ear of corn in field

Farm groups take issue with Dannon’s anti-GMO stand

“Despite overwhelming evidence supporting the safety GMO crops and their benefits to the environment, marketers of some major food brands, such as Dannon, have aligned themselves against biotechnology,” said Wesley Spurlock, President of the National Corn Growers Association.

Farmers have watched in dismay as one major food company after another jumped on the anti-GMO bandwagon and proclaimed their products would henceforth and forever more be GMO-free.

It didn’t matter if the products never contained any GMO ingredients in the true sense of the word; the important thing was the company was seen as being responsive to the latest propaganda ploy by activist groups.

Farm organizations have decided they can’t allow such marketing schemes to go unchallenged any longer so they sent a letter urging Dannon, the yogurt maker, and other food companies that have taken the anti-GMO pledge to recognize they are rejecting scientifically proven farming practices needed to feed the world’s population.

In a letter to Mariano Lozano, head of Dannon’s U.S. operations, the farm groups said the company’s strategy to eliminate GMOs “is the exact opposite of the sustainable agriculture that you claim to be seeking. Your pledge would force farmers to abandon safe, sustainable farming practices that have enhanced farm productivity over the last 20 years. The "Dannon Pledge."

The groups include the American Farm Bureau Federation, American Soybean Association, National Corn Growers Association, National Milk Producers Federation, American Sugarbeet Growers Association and the U.S. Farmers and Ranchers Alliance.

Marketing puffery

“This is just marketing puffery, not any true innovation that improves the actual product offered to consumers,” said Randy Mooney, chairman of the National Milk Producers Federation, and a dairy farmer from Rogersville, Mo. “What’s worse is that removing GMOs from the equation is harmful to the environment – the opposite of what these companies claim to be attempting to achieve.”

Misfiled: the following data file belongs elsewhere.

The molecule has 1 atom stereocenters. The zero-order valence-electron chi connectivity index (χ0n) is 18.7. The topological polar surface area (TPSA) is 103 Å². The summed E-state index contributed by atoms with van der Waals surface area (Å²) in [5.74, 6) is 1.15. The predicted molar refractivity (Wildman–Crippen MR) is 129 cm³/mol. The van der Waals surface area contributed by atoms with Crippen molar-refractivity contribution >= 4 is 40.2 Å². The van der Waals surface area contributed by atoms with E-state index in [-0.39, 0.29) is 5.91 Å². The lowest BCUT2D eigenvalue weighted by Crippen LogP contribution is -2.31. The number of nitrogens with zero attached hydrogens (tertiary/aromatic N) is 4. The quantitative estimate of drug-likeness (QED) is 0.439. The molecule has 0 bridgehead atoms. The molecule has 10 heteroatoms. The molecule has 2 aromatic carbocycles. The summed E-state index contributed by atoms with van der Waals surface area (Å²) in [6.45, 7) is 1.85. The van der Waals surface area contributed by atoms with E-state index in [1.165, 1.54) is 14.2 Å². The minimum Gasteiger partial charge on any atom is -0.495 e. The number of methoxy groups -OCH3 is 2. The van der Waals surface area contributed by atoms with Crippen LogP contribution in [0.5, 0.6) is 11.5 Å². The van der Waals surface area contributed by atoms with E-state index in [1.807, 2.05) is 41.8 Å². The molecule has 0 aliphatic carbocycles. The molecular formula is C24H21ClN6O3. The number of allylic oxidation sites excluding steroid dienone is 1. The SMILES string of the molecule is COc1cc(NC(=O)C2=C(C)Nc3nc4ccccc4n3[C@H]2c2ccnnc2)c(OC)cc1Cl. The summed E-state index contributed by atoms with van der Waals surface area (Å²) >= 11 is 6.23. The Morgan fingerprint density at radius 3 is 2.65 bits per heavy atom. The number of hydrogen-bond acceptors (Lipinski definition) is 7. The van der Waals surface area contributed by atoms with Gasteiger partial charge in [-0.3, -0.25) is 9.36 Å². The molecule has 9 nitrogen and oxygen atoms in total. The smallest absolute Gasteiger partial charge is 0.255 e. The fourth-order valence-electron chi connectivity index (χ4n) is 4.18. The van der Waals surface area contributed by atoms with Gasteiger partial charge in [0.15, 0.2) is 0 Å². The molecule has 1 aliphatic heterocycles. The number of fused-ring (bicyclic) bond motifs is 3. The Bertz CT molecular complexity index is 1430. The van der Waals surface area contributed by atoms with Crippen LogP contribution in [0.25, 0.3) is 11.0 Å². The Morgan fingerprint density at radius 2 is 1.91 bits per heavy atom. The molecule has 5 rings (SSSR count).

The groups’ leaders say biotechnology can play an important role in reducing the environmental footprint of agriculture, and challenged as disingenuous the assertion that sustainability is enhanced by stopping the use of GMO processes.

“During the last 20 years, advancements in agricultural technology have allowed farmers to use less pesticides and herbicides, fossil fuels and water and prevent the loss of soil to erosion,” they said. “Taking away this technology is akin to turning back the clock and using outdated 20th century technology to run a business.

“Farming organizations are standing up for the technology that supports continuous improvement in farm sustainability.” said Nancy Kavazanjian, chairwoman of U.S. Farmers and Ranchers Alliance (USFRA), and a corn, soybean and wheat farmer in Beaver Dam, Wis. “When food companies are making sourcing decisions, farm groups encourage them to recognize that modern, conventional agriculture is sustainable.”

Numerous, conclusive studies have come out over the last 20 years proving the safety of GMO food and the environmental benefits of growing GM crops.

Nobel laureates support

Most recently, 109 Nobel laureates announced their support of GMO technology, citing a study from the National Academies of Sciences, Engineering and Medicine saying, “the study committee found no substantiated evidence of a difference in risks to human health between current commercially available genetically-engineered crops and conventionally bred crops, nor did it find conclusive cause-and-effect evidence of environmental problems from the GE crops.”

“Despite overwhelming evidence supporting the safety GMO crops and their benefits to the environment, marketers of some major food brands, such as Dannon, have aligned themselves against biotechnology,” said Wesley Spurlock, President of the National Corn Growers Association. “Farming organizations believe in open and honest communication with consumers, and allowing people to make informed choices in the market. But we cannot sit by while certain food companies spread misinformation under the guise of a marketing campaign.”

“When food companies directly mislead consumers, as has been done in this example with Dannon, individual farmers as well as farm organizations will continue to assertively defend our critical technologies,” said U.S. Farmers & Ranchers Alliance CEO Randy Krotz.

For more information on sustainability in agriculture visit www.fooddialogues.com.  

To read the letter to Dannon, visit http://www.fooddialogues.com/sustainableag

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